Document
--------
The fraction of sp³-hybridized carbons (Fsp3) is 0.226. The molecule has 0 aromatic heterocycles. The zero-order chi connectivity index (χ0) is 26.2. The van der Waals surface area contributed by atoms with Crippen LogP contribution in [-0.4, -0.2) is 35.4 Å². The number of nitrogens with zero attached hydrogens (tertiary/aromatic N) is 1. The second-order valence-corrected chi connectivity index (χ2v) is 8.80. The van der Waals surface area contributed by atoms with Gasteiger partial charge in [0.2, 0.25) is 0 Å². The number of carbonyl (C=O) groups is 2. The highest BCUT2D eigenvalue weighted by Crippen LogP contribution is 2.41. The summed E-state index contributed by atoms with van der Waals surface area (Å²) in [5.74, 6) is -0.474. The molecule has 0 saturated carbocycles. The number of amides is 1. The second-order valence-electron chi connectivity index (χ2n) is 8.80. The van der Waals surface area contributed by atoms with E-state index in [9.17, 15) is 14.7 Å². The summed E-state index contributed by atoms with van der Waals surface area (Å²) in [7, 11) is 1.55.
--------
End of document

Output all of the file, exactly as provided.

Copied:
The fraction of sp³-hybridized carbons (Fsp3) is 0.226. The molecule has 0 aromatic heterocycles. The zero-order chi connectivity index (χ0) is 26.2. The van der Waals surface area contributed by atoms with Crippen LogP contribution in [-0.4, -0.2) is 35.4 Å². The number of nitrogens with zero attached hydrogens (tertiary/aromatic N) is 1. The second-order valence-corrected chi connectivity index (χ2v) is 8.80. The van der Waals surface area contributed by atoms with Gasteiger partial charge in [0.2, 0.25) is 0 Å². The number of carbonyl (C=O) groups is 2. The highest BCUT2D eigenvalue weighted by Crippen LogP contribution is 2.41. The summed E-state index contributed by atoms with van der Waals surface area (Å²) in [5.74, 6) is -0.474. The molecule has 0 saturated carbocycles. The number of amides is 1. The second-order valence-electron chi connectivity index (χ2n) is 8.80. The van der Waals surface area contributed by atoms with E-state index in [9.17, 15) is 14.7 Å². The summed E-state index contributed by atoms with van der Waals surface area (Å²) in [7, 11) is 1.55.